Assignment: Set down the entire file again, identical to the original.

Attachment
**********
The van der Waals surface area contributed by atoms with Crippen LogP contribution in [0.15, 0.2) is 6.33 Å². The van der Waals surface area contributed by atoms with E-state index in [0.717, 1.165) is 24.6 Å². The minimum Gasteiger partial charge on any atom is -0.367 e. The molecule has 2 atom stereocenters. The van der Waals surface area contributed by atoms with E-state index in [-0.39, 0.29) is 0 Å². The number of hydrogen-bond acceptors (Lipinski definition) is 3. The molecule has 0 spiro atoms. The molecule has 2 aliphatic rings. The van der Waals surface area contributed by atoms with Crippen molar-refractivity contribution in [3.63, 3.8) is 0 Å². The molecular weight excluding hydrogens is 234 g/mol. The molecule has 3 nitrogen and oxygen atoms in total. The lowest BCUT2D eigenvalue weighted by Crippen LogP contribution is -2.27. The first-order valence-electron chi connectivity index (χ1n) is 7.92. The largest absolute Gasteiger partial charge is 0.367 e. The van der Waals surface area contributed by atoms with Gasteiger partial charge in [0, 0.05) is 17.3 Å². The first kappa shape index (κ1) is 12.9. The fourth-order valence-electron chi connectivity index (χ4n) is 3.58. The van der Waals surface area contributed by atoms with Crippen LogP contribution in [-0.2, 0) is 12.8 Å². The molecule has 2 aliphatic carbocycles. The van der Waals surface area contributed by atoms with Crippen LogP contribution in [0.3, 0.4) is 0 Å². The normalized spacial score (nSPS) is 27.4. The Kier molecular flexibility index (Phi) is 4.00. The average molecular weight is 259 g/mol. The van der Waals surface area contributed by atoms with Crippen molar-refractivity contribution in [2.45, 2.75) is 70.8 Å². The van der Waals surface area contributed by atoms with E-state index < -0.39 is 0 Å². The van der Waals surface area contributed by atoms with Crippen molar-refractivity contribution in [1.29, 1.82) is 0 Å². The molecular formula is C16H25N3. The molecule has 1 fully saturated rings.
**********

The van der Waals surface area contributed by atoms with Crippen LogP contribution in [0.15, 0.2) is 6.33 Å². The van der Waals surface area contributed by atoms with E-state index in [0.717, 1.165) is 24.6 Å². The minimum Gasteiger partial charge on any atom is -0.367 e. The molecule has 2 atom stereocenters. The van der Waals surface area contributed by atoms with E-state index in [-0.39, 0.29) is 0 Å². The number of hydrogen-bond acceptors (Lipinski definition) is 3. The molecule has 0 spiro atoms. The molecule has 2 aliphatic rings. The van der Waals surface area contributed by atoms with Crippen molar-refractivity contribution in [3.63, 3.8) is 0 Å². The molecular weight excluding hydrogens is 234 g/mol. The molecule has 3 nitrogen and oxygen atoms in total. The lowest BCUT2D eigenvalue weighted by Crippen LogP contribution is -2.27. The first-order valence-electron chi connectivity index (χ1n) is 7.92. The largest absolute Gasteiger partial charge is 0.367 e. The van der Waals surface area contributed by atoms with Gasteiger partial charge in [0, 0.05) is 17.3 Å². The first kappa shape index (κ1) is 12.9. The fourth-order valence-electron chi connectivity index (χ4n) is 3.58. The van der Waals surface area contributed by atoms with Crippen LogP contribution in [-0.2, 0) is 12.8 Å². The molecule has 2 aliphatic carbocycles. The van der Waals surface area contributed by atoms with Crippen LogP contribution in [0.3, 0.4) is 0 Å². The normalized spacial score (nSPS) is 27.4. The Kier molecular flexibility index (Phi) is 4.00. The average molecular weight is 259 g/mol. The van der Waals surface area contributed by atoms with Crippen molar-refractivity contribution in [2.45, 2.75) is 70.8 Å². The van der Waals surface area contributed by atoms with E-state index < -0.39 is 0 Å². The van der Waals surface area contributed by atoms with Crippen molar-refractivity contribution in [1.29, 1.82) is 0 Å². The molecular formula is C16H25N3. The molecule has 1 fully saturated rings.